A Day Without Rain
MP3Chart December 2000
Arguably Celtic/new age's biggest superstar, Enya makes a welcome return to form with her first album of new material since 1995's The Memory of Trees. Unlike Enya's past albums, however, and indicative of its simplistic album cover (Enya sitting on a bench and wearing a plain dress), A Day Without Rain comes off as less grand, without making the dramatic impressions of her biggest hits, "Orinoco Flow" and "Caribbean Blue."
Despite this, A Day Without Rain is an exquisite collection of soothing melodies and arrangements characterized by all the elements that made Enya popular in the first place. Multi-layered harmonies, gentle piano, resounding percussion, and plucky strings can all be found here presented in the dreamlike settings that surrounded such past albums as her 1988 breakthrough, Watermark, and 1991's Shepherd Moons.
Rain even kicks off with a moving instrumental title track, a gentle piano ballad similar to the title songs of both Watermark and Shepherd Moons. Following this is one of the album's most memorable tracks, "Wild Child" -- quite possibly this album's "Orinoco Flow" or "Anywhere Is." An enchanting, upbeat celebration of life that reminds us to stop and smell the roses, "Wild Child" rides over rhythmic strings and cascading background harmonies with such basic, yet profound lyrics as "Only take the time from the helter skelter / Every day you find everything's in kilter / You don't need a reason / Let the day go on and on."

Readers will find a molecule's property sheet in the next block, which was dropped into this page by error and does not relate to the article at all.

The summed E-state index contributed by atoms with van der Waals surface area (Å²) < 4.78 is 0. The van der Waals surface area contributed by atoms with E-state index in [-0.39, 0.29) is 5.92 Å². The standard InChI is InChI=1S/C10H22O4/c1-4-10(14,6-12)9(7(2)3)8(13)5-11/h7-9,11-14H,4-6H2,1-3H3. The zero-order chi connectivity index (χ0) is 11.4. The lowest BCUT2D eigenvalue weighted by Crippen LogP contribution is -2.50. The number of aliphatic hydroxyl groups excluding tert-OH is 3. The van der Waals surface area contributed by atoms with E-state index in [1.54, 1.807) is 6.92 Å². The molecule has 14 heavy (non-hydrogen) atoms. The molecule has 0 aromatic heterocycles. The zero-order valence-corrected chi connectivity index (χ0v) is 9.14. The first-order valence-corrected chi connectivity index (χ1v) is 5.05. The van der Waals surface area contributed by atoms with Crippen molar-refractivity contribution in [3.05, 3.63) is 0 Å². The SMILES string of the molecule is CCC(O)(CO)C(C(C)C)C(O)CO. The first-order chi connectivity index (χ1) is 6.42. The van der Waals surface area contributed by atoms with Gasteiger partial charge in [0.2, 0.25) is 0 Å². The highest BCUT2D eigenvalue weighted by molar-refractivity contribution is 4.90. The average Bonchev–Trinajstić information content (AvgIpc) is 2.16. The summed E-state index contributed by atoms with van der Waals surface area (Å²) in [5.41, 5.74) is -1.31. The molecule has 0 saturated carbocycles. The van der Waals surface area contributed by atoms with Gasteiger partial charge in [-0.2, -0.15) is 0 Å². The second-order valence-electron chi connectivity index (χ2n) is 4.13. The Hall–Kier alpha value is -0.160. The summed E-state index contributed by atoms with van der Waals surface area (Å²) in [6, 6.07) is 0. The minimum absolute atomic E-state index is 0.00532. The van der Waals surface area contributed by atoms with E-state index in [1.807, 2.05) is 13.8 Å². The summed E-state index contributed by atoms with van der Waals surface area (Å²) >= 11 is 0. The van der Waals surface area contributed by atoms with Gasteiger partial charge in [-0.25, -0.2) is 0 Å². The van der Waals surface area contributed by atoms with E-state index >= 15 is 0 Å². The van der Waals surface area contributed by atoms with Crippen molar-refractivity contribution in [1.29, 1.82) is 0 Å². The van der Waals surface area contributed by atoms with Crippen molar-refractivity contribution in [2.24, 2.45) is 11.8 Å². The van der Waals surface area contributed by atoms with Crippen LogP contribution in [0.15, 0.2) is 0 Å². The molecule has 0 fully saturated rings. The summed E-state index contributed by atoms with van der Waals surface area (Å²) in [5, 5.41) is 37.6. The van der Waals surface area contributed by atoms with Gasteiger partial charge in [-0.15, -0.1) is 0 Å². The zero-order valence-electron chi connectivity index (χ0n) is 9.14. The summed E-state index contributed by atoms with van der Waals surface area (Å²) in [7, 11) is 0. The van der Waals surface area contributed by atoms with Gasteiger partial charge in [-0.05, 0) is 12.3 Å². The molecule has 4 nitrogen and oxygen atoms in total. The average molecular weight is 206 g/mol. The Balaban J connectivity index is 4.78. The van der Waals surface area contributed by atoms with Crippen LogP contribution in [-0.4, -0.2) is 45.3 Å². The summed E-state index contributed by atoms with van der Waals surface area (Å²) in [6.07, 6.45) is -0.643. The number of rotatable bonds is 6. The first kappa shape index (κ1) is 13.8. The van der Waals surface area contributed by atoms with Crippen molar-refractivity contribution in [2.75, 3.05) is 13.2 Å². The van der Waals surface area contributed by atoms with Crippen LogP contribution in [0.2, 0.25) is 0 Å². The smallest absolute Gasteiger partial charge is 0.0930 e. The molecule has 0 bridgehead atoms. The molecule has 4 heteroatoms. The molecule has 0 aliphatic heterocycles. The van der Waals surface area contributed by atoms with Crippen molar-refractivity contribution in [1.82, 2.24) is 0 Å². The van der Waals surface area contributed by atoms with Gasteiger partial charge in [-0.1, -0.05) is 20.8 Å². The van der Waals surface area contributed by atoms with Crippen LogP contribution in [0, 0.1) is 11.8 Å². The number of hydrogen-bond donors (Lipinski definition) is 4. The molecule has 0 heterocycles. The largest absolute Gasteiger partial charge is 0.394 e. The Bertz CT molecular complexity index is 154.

Other album highlights include the infectious ballad "Only Time," the haunting "Tempus Vernum" (reminiscent of "Cursum Perficio" from Watermark), and the rollicking "Lazy Days." A Day Without Rain is not an album that's certain to grab you on first listen, but after several plays, it becomes so enticing that, like all of Enya's music, it's hard to resist.
Note: Transcribed by Troman.